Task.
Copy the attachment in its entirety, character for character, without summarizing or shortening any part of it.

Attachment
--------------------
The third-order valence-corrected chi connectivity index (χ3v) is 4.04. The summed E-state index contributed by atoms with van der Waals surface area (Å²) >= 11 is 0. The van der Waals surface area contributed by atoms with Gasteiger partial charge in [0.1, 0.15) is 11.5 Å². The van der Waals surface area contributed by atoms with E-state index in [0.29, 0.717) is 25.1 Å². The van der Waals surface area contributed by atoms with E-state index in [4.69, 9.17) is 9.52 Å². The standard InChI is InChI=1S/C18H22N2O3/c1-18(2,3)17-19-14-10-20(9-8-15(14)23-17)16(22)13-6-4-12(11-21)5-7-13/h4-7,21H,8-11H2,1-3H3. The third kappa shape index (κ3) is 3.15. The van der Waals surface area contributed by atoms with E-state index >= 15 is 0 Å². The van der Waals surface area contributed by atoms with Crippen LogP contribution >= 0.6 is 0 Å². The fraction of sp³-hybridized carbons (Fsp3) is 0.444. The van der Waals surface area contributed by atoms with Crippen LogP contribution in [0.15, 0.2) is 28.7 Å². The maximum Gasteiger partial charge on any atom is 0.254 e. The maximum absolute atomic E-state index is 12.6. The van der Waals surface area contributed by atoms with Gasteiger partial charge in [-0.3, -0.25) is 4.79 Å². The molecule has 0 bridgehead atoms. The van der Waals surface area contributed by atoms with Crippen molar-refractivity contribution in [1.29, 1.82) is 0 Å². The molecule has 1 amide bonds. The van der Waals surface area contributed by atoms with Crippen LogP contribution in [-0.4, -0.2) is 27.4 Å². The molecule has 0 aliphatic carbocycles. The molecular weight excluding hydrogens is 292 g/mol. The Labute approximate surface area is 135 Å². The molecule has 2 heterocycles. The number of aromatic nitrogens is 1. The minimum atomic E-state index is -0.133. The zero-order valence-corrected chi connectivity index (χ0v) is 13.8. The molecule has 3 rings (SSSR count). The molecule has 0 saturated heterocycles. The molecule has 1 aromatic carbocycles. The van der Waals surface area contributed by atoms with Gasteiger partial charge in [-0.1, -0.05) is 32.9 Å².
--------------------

The third-order valence-corrected chi connectivity index (χ3v) is 4.04. The summed E-state index contributed by atoms with van der Waals surface area (Å²) >= 11 is 0. The van der Waals surface area contributed by atoms with Gasteiger partial charge in [0.1, 0.15) is 11.5 Å². The van der Waals surface area contributed by atoms with E-state index in [0.29, 0.717) is 25.1 Å². The van der Waals surface area contributed by atoms with E-state index in [4.69, 9.17) is 9.52 Å². The standard InChI is InChI=1S/C18H22N2O3/c1-18(2,3)17-19-14-10-20(9-8-15(14)23-17)16(22)13-6-4-12(11-21)5-7-13/h4-7,21H,8-11H2,1-3H3. The third kappa shape index (κ3) is 3.15. The van der Waals surface area contributed by atoms with E-state index >= 15 is 0 Å². The van der Waals surface area contributed by atoms with Crippen LogP contribution >= 0.6 is 0 Å². The fraction of sp³-hybridized carbons (Fsp3) is 0.444. The van der Waals surface area contributed by atoms with Crippen LogP contribution in [0.15, 0.2) is 28.7 Å². The maximum Gasteiger partial charge on any atom is 0.254 e. The maximum absolute atomic E-state index is 12.6. The van der Waals surface area contributed by atoms with Gasteiger partial charge in [-0.3, -0.25) is 4.79 Å². The molecule has 0 bridgehead atoms. The van der Waals surface area contributed by atoms with Crippen molar-refractivity contribution in [1.29, 1.82) is 0 Å². The molecule has 1 amide bonds. The van der Waals surface area contributed by atoms with Crippen LogP contribution in [-0.4, -0.2) is 27.4 Å². The molecule has 0 aliphatic carbocycles. The molecular weight excluding hydrogens is 292 g/mol. The Labute approximate surface area is 135 Å². The molecule has 2 heterocycles. The number of aromatic nitrogens is 1. The minimum atomic E-state index is -0.133. The zero-order valence-corrected chi connectivity index (χ0v) is 13.8. The molecule has 3 rings (SSSR count). The molecule has 0 saturated heterocycles. The molecule has 1 aromatic carbocycles. The van der Waals surface area contributed by atoms with Gasteiger partial charge in [-0.1, -0.05) is 32.9 Å².